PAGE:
• The red color of the iodine solution may have obscured assessment of the oral cavity.
  • It may be able to generalize these results to other settings because the control group treatment is not necessarily widely accepted as the standard of care for the prevention and treatment of mucositis. 

Nursing Implications:

These results warrant confirmation in controlled, multicenter, randomized trials. The use of a supersaturated calcium phosphate rinse holds promise for the prevention and early resolution of oral mucositis and appears to have no significant side effects when used four times daily in patients receiving stem cell transplant.

Raphael, M.F., den Boer, A.M., Kollen, W.J., Mekelenkamp, H., Abbink, F.C., Kaspers, G.J., . . . Tissing, W.J. (2014). Caphosol, a therapeutic option in case of cancer therapy-induced oral mucositis in children?: Results from a prospective multicenter double blind randomized controlled trial. Supportive Care in Cancer, 22, 3–6.

doi: 10.1007/s00520-013-2015-0
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Study Purpose:

To evaluate if Caphosol™ is effective to treat oral mucositis (OM) in pediatric patients who received chemotherapy or hematopoietic stem cell transplant (HSCT)

Intervention Characteristics/Basic Study Process:

A sample of 33 patients between 4–18 years old was assigned to Caphosol or placebo. All patients received standard local supportive care, in addition to Caphosol study or 0.9% sodium chloride (NaCl) placebo mouth rinse. All patients were instructed to use the study mouthwash four times daily during their OM period. Primary study outcome was defined as the number of days with OM greater than grade 1. Secondary outcomes were pain and analgesic use.

Sample Characteristics:

  • N = 29
  • AGE RANGE: 4–18 years
  • MALES: 66%, FEMALES: 34%
  • KEY DISEASE CHARACTERISTICS: Patients had been diagnosed with hematologic malignancies, solid tumor, and benign hematologic disorders and were receiving chemotherapy or HSCT.

Setting:

  • SITE: Multi-site
  • SETTING TYPE: Inpatient
  • LOCATION: Four university hospitals in the Netherlands

Phase of Care and Clinical Applications:

  • PHASE OF CARE: Active antitumor treatment
  • APPLICATIONS: Pediatrics

Study Design:

  • Double-blinded, placebo-controlled trial

Measurement Instruments/Methods:

  • The National Cancer Institute Common Terminology Criteria for Adverse Events (NCI-CTCAE) version 3.0 mucositis scoring system was used to evaluate mucositis.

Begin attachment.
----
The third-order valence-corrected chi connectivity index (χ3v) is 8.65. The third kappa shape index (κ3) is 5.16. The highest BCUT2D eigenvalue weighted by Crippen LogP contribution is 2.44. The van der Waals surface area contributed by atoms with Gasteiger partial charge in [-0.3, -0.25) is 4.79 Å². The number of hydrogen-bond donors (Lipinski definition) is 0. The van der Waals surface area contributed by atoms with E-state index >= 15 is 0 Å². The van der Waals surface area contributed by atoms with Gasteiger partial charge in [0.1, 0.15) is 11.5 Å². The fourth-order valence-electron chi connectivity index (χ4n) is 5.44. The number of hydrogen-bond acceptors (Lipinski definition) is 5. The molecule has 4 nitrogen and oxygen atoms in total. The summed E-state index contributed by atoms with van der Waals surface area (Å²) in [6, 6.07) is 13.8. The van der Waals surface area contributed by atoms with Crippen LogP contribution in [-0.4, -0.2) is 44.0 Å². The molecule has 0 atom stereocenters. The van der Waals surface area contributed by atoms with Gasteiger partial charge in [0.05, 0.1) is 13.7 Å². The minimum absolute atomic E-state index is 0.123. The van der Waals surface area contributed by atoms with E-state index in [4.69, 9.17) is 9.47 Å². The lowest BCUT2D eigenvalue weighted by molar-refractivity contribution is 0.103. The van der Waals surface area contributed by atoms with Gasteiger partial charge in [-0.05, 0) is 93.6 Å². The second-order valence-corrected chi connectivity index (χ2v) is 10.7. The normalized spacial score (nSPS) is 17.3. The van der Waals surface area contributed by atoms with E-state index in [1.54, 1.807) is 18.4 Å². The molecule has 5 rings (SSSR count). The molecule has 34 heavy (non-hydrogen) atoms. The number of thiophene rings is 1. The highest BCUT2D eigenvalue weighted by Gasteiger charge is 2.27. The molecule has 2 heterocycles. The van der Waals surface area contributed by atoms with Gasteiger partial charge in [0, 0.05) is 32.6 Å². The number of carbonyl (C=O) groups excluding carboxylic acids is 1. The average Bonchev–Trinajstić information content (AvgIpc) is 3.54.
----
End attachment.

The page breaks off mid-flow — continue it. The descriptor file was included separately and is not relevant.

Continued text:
• Days of mucositis greater than grade 1 and peak level of mucositis
    • Days of pain and peak of level pain
    • Days of analgesic use, morphine use, peak dose (mg/kg)
    • Need for tube feeding and number of days
    • Need for parenteral feeding and number of days
    • Blood cultures taken

Results:

Chi-square or t-test was used for analysis. The number of days with mucositis greater than grade 1 did not differ significantly between the two study groups (p = 0.154). No significant differences were found between Caphosol and placebo for all the outcome measures except days of pain and tube feeding requirement. Placebo was associated with significantly fewer days of pain (p = 0.035) . The need for tube feeding was significantly higher in the Caphosol group.

Conclusions:

Therapeutic use of Caphosol was not beneficial in the treatment of pediatric patients with cancer therapy-induced OM.

Limitations:

  • Small sample (< 30)
  • Risk of bias (sample characteristics)
  • Key sample group differences could influence results.
  • Findings not generalizable
  • High grades of mucositis were found at the start of the study with 64.3 % of the placebo group versus 33.3 % of the patients with Caphosol having greater than grade 1 mucositis at the start of the study (p = 0.143). The placebo group also showed a trend of shorter mucositis duration, which may suggest that mucositis was more advanced at baseline and resolved earlier. This, in turn, may have contributed to the finding that the placebo group had fewer days with mucositis greater than grade 1.
  • A problem was seen with a power calculation, and many analyses failed to demonstrate significant results. This study has significant risk for type II errors. In addition, this study included various types of cancer and cancer treatments, which may have contributed to the lack of significance in findings.

Nursing Implications:

Although this study was a double-blind, randomized, controlled trial, the significantly small sample size was problematic. The authors concluded that Caphosol was not effective in practice; however, it is not conclusive because of the significantly high risk for type II errors. A study with a larger sample size is required to assess the efficacy of Caphosol.

Stokman, M. A., Burlage, F.R., & Spijkervet, F.K. (2012). The effect of a calcium phosphate mouth rinse on (chemo) radiation induced oral mucositis in head and neck cancer patients: A prospective study. International Journal of Dental Hygiene, 10(3), 175–180.

doi: 10.1111/j.1601-5037.2012.00574.x
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Study Purpose:

To determine the effect of a calcium phosphate (CP) mouth rinse on oral mucositis

Intervention Characteristics/Basic Study Process: